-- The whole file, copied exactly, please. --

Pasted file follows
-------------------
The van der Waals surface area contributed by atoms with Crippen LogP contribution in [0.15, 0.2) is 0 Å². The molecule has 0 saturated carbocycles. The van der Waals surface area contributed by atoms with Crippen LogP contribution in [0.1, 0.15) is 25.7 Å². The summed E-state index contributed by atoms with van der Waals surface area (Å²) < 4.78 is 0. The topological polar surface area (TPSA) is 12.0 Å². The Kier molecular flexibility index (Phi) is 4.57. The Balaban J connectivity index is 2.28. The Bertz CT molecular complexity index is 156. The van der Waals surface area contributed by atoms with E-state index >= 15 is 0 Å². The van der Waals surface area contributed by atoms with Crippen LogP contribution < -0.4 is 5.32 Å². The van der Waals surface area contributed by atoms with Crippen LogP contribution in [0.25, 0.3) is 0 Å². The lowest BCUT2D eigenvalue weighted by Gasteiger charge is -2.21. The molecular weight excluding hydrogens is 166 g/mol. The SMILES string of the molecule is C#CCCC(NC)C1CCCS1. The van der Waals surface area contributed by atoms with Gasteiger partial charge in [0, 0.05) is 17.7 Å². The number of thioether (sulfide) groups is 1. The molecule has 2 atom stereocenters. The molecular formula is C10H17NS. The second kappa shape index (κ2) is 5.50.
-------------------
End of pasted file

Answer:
The van der Waals surface area contributed by atoms with Crippen LogP contribution in [0.15, 0.2) is 0 Å². The molecule has 0 saturated carbocycles. The van der Waals surface area contributed by atoms with Crippen LogP contribution in [0.1, 0.15) is 25.7 Å². The summed E-state index contributed by atoms with van der Waals surface area (Å²) < 4.78 is 0. The topological polar surface area (TPSA) is 12.0 Å². The Kier molecular flexibility index (Phi) is 4.57. The Balaban J connectivity index is 2.28. The Bertz CT molecular complexity index is 156. The van der Waals surface area contributed by atoms with E-state index >= 15 is 0 Å². The van der Waals surface area contributed by atoms with Crippen LogP contribution < -0.4 is 5.32 Å². The van der Waals surface area contributed by atoms with Crippen LogP contribution in [0.25, 0.3) is 0 Å². The lowest BCUT2D eigenvalue weighted by Gasteiger charge is -2.21. The molecular weight excluding hydrogens is 166 g/mol. The SMILES string of the molecule is C#CCCC(NC)C1CCCS1. The van der Waals surface area contributed by atoms with Gasteiger partial charge in [0, 0.05) is 17.7 Å². The number of thioether (sulfide) groups is 1. The molecule has 2 atom stereocenters. The molecular formula is C10H17NS. The second kappa shape index (κ2) is 5.50.